The book contains 795 pages and were put together by some editors and contributors in higher education such as: Prof.Sola Akinrinade, Provost ,Anti-Corruption Academy of Nigeria and Prof. Samuel Odewumi,the Dean, School of Transport and Logistics, Lagos State University.
Other contributors include, Prof. Anthony Kola-Olusanya,Deputy Vice Chancellor, Academic, Research, Innovation and Partnerships (ARIP), Osun State University; Sir John Daniel, the former Assistant Director-General of UNESCO and Prof. Olarenwaju Fagbohun, the immediate past Vice Chancellor,LASU.
Odewunmi said that retaining institutional memory is very important rather than the usual disjointed and sporadic approach to the management of public sector agencies.
”The phenomenon of succeeding chief executives abandoning projects and initiatives of their predecessors is unfortunately and also it is an alarming feature of many higher educational institutions in the country.
”Addressing this issue through the lenses of the Okebukola initiatives at the NUC is, especially, critical given the dire straits in which we are as a country.
“ This is also with regards to resources that should not be frittered away through constant restarting of programmes at the inception of every new administration,” Odewumi said.
He added that Okebukola had at least 61 university system-wide initiatives and 33 NUC-internal initiatives during his five-year tenure as the Executive Secretary of the NUC between 2001 and 2006.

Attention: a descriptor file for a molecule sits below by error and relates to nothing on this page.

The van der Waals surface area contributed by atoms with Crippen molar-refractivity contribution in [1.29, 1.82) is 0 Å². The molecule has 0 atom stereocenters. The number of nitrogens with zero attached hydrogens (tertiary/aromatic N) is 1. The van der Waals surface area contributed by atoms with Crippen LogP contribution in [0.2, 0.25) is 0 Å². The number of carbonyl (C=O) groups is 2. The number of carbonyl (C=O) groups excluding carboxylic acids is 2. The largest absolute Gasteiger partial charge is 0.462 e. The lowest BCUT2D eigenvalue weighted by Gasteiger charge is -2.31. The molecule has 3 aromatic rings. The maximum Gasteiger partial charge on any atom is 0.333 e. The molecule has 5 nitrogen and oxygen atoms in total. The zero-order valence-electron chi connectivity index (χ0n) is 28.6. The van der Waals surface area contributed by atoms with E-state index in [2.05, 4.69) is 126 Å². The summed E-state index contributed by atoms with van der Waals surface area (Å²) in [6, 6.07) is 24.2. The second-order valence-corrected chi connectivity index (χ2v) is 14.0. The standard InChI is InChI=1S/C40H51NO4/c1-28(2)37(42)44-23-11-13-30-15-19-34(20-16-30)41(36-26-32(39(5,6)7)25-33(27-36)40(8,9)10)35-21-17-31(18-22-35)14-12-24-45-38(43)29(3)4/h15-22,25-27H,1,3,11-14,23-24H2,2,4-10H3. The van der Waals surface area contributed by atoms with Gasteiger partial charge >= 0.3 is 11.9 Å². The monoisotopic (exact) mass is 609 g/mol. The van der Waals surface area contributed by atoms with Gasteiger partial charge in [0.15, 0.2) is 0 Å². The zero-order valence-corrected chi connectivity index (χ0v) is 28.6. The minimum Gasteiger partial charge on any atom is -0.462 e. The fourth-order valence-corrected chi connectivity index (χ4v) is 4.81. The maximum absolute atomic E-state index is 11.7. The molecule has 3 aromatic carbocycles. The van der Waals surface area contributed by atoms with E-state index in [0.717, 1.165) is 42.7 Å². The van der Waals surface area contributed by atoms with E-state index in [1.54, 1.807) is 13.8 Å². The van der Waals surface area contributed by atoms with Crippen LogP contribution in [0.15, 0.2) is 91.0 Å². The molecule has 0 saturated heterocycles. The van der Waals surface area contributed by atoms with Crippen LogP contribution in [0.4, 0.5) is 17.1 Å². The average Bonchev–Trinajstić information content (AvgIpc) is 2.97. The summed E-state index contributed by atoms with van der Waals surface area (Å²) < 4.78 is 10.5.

“These are major landmark initiatives not perfunctory; they are impactful actions in the day to day leadership of the institution.
“This is, no doubt, revolutionary by any standard. It is a reflection of the prodigious capacity to think and execute. Okebukola is simply phenomenal.
”Okebukola did not win his laurels in propagation of knowledge and pillar of e-learning for nothing, he really earned it,” Odewumi said.
Also, Prof. Is’haq Oloyede, the Chief Executive, Joint Admissions and Matriculation Board(JAMB), said that tertiary education in Nigeria had over the years been a centre of cacophony with reference to policy formulation and implementation.
Oloyede said that such cacophonies border on the scope, landscape, mandates and regulatory agencies of tertiary education in Nigeria.
“They also include the unnecessary furore on the UTME cut-off marks and qualifications for admissions into tertiary institutions as well as the dynamics of rewards for achievements and others.
“It is emphasised that the whole tertiary education subsector requires a holistic overhaul in terms of nomenclature, organisation and functionality.
”I recommend a structural reorganisation of the current Ministry of Education as well as some agencies within its supervision as a way of revamping higher education in Nigeria,” he said.
The celebrator, Prof. Peter Okebukola, in his remarks said that all the essays in the book were put together for yesterday, today and the future of higher education in Nigeria.
Okebukola said that the book contained major key points needed to tackle challenges facing higher education.
He said, “There is a global burden of quality assurance in the different sectors not only in education and Nigeria education system does not present a worst cast scenario.
”I urge governments and stakeholders in the educational sector to reduce or wrestle down corruption in the system so that more money will be injected into the universities,” he said.
It was also gathered that a former President, Chief Olusegun Obasanjo, wrote the foreword to the book and Prof.Idowu Olayinka, the immediate past Vice-Chancellor,University of Ibadan, reviewed the book